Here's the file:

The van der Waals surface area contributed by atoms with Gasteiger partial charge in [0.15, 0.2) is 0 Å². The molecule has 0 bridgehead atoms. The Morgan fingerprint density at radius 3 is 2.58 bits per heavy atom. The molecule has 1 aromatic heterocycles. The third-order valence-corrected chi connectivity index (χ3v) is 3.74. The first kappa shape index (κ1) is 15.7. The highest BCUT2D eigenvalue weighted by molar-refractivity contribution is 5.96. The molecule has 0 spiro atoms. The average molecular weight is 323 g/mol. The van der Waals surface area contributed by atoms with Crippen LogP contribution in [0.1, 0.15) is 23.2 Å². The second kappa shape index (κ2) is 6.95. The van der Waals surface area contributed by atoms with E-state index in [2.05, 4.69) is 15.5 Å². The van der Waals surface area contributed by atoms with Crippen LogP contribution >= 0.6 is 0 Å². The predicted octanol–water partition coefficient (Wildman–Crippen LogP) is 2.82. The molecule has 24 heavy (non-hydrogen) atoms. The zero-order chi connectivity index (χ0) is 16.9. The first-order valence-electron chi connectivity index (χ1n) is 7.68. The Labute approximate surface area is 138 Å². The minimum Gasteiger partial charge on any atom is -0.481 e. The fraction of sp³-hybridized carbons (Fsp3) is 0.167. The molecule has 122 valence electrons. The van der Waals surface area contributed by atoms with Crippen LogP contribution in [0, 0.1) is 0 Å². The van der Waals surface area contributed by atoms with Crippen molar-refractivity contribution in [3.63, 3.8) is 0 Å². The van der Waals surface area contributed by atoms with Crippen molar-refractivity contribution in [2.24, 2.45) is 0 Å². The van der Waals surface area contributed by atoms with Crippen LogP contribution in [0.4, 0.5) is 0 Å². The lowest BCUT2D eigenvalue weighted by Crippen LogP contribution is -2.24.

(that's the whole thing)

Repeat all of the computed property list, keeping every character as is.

The van der Waals surface area contributed by atoms with Gasteiger partial charge in [0.15, 0.2) is 0 Å². The molecule has 0 bridgehead atoms. The Morgan fingerprint density at radius 3 is 2.58 bits per heavy atom. The molecule has 1 aromatic heterocycles. The third-order valence-corrected chi connectivity index (χ3v) is 3.74. The first kappa shape index (κ1) is 15.7. The highest BCUT2D eigenvalue weighted by molar-refractivity contribution is 5.96. The molecule has 0 spiro atoms. The average molecular weight is 323 g/mol. The van der Waals surface area contributed by atoms with Crippen LogP contribution in [0.1, 0.15) is 23.2 Å². The second kappa shape index (κ2) is 6.95. The van der Waals surface area contributed by atoms with E-state index in [2.05, 4.69) is 15.5 Å². The van der Waals surface area contributed by atoms with Crippen LogP contribution >= 0.6 is 0 Å². The predicted octanol–water partition coefficient (Wildman–Crippen LogP) is 2.82. The molecule has 24 heavy (non-hydrogen) atoms. The zero-order chi connectivity index (χ0) is 16.9. The first-order valence-electron chi connectivity index (χ1n) is 7.68. The Labute approximate surface area is 138 Å². The minimum Gasteiger partial charge on any atom is -0.481 e. The fraction of sp³-hybridized carbons (Fsp3) is 0.167. The molecule has 122 valence electrons. The van der Waals surface area contributed by atoms with Crippen LogP contribution in [0, 0.1) is 0 Å². The van der Waals surface area contributed by atoms with Crippen molar-refractivity contribution in [3.63, 3.8) is 0 Å². The van der Waals surface area contributed by atoms with Crippen molar-refractivity contribution in [2.24, 2.45) is 0 Å². The van der Waals surface area contributed by atoms with Crippen LogP contribution in [0.4, 0.5) is 0 Å². The lowest BCUT2D eigenvalue weighted by Crippen LogP contribution is -2.24.